This evening, though, we’re not going to look too closely at the figures, the numbers, who did what to whom or what the possible prognosis for what this particular institution might be. It’s too… wearing. Plymouth supporters are now starting to talk again of protest and direct action against those that are clinging on and it is unsurprising that those that are clinging on at the club should be the targets of their demonstration. It feels as if, every time a football club finds itself in this sort of desperate, enfeebled position, the vultures start to circle whilst those the most responsible merely hang on, trying to bleed what they can from their positions before bailing out at the last minute.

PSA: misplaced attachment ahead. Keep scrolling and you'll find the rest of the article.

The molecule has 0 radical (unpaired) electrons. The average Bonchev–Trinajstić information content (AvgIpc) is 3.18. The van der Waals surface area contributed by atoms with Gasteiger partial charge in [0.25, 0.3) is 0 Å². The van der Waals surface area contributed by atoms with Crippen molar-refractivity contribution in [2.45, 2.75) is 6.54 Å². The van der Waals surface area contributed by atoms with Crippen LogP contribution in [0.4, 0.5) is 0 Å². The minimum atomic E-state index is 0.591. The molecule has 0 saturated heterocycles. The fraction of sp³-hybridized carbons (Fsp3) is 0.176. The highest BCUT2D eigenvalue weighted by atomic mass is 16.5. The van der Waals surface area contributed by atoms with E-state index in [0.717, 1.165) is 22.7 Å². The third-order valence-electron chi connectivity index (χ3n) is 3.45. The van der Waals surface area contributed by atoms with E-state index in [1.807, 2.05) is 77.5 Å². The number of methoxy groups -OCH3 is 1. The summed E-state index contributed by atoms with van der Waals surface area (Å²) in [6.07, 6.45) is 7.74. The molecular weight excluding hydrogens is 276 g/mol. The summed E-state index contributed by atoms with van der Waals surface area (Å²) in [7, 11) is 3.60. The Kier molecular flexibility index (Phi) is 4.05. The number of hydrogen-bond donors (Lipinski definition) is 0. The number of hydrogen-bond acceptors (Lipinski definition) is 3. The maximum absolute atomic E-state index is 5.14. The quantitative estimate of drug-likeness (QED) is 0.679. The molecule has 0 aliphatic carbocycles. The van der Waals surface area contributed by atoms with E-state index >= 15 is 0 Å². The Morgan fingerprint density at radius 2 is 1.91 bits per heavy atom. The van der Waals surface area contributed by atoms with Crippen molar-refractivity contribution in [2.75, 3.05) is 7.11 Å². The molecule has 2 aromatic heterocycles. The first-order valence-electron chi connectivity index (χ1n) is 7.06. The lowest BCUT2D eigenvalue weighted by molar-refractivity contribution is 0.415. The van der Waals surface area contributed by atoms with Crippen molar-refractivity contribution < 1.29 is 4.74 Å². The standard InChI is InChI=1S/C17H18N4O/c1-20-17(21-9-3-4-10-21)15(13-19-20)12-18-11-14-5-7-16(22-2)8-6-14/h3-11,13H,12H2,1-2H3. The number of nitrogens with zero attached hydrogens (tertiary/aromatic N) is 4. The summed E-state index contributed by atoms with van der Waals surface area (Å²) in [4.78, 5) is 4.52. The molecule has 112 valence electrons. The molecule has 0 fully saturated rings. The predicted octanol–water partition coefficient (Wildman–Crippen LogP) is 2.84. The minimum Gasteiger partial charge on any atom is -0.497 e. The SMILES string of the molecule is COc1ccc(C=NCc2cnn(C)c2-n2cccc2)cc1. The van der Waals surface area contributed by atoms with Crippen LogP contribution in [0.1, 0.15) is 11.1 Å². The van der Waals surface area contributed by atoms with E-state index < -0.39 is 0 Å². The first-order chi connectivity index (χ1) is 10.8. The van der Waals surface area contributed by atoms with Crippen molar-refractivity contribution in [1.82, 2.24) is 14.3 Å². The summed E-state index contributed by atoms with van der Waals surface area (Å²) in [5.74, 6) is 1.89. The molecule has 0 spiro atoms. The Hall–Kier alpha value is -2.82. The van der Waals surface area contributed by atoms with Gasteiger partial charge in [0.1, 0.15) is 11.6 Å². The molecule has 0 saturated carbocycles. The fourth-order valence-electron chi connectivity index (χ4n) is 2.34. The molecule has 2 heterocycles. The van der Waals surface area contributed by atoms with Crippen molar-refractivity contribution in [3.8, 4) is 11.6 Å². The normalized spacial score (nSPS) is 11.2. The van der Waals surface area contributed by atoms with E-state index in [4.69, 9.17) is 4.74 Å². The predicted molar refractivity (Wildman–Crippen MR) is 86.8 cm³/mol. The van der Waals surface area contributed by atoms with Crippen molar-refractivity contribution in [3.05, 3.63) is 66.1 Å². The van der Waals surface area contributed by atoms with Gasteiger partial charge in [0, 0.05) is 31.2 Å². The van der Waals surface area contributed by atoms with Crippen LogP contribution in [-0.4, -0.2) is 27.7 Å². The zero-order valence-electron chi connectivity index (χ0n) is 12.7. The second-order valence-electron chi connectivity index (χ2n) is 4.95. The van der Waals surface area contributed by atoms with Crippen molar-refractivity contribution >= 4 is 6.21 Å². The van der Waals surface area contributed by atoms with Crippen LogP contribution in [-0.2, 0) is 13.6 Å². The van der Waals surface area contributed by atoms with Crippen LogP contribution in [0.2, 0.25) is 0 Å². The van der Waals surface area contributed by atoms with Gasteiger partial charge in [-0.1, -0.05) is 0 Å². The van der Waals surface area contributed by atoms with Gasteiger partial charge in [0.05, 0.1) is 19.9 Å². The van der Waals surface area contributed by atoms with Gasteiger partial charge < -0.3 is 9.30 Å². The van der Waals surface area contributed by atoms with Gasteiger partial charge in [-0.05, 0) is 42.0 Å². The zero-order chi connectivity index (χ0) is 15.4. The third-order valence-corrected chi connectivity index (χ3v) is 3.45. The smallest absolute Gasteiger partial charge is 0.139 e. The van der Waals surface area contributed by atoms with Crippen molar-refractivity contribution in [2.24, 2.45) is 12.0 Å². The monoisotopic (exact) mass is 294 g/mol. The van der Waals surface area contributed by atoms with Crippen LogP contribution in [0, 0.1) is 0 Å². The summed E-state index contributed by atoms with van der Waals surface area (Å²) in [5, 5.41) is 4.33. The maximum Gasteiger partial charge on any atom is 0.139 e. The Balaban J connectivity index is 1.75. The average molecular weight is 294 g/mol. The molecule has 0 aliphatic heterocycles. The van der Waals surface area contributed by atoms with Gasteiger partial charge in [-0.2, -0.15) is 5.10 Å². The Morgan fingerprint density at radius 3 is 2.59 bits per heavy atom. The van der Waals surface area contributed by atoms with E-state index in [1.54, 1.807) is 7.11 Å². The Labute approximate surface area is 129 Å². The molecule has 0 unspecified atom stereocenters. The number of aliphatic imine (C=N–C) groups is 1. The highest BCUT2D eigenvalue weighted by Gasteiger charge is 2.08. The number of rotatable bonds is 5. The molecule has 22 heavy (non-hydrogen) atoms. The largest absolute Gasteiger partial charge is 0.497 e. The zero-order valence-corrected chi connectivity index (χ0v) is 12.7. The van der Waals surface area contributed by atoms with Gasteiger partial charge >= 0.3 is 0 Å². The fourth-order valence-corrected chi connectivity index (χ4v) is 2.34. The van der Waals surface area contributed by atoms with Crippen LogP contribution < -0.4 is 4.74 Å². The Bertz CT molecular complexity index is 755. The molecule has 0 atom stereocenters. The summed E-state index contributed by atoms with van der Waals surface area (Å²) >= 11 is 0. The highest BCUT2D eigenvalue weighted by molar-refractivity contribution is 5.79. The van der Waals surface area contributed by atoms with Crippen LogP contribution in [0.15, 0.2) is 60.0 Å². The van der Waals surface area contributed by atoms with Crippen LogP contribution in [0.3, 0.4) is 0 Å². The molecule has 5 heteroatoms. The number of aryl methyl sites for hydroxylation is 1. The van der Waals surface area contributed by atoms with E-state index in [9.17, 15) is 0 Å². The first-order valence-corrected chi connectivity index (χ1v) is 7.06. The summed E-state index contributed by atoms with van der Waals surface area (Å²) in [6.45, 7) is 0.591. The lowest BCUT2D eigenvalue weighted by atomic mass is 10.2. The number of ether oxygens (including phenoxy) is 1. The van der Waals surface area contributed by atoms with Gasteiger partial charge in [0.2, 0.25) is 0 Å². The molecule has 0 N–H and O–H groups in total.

Small wonder, then, that the supporters, those that travel the length and breadth of the country to follow their team and who will still be there long after those currently supposedly “managing” the club have become just a footnote in its history, are full of this rage. What else are they supposed to do? Put up and shut up? Merely “get behind the shirts”? The time has clearly come for the club’s support to make its voice heard, and it seems likely that this will happen over the next week or two. It is, to be frank, about time the situation at this club was pushed up our game’s agenda. Perhaps what is needed is a show of solidarity from all football supporters. Perhaps what is needed is a distinct protest that leaves a mark on the game. It should be peaceful. It should be lawful. It should, however, also be as loud as possible. The ongoing issues at Plymouth Argyle deserve a wider audience. It’s time for Plymouth’s supporters to step up to the plate. Whether they should have to do this or not in the first place. It is – and it is a pretty poor reflection upon the state of our game – supposed to be a leisure activity, after all, isn’t it?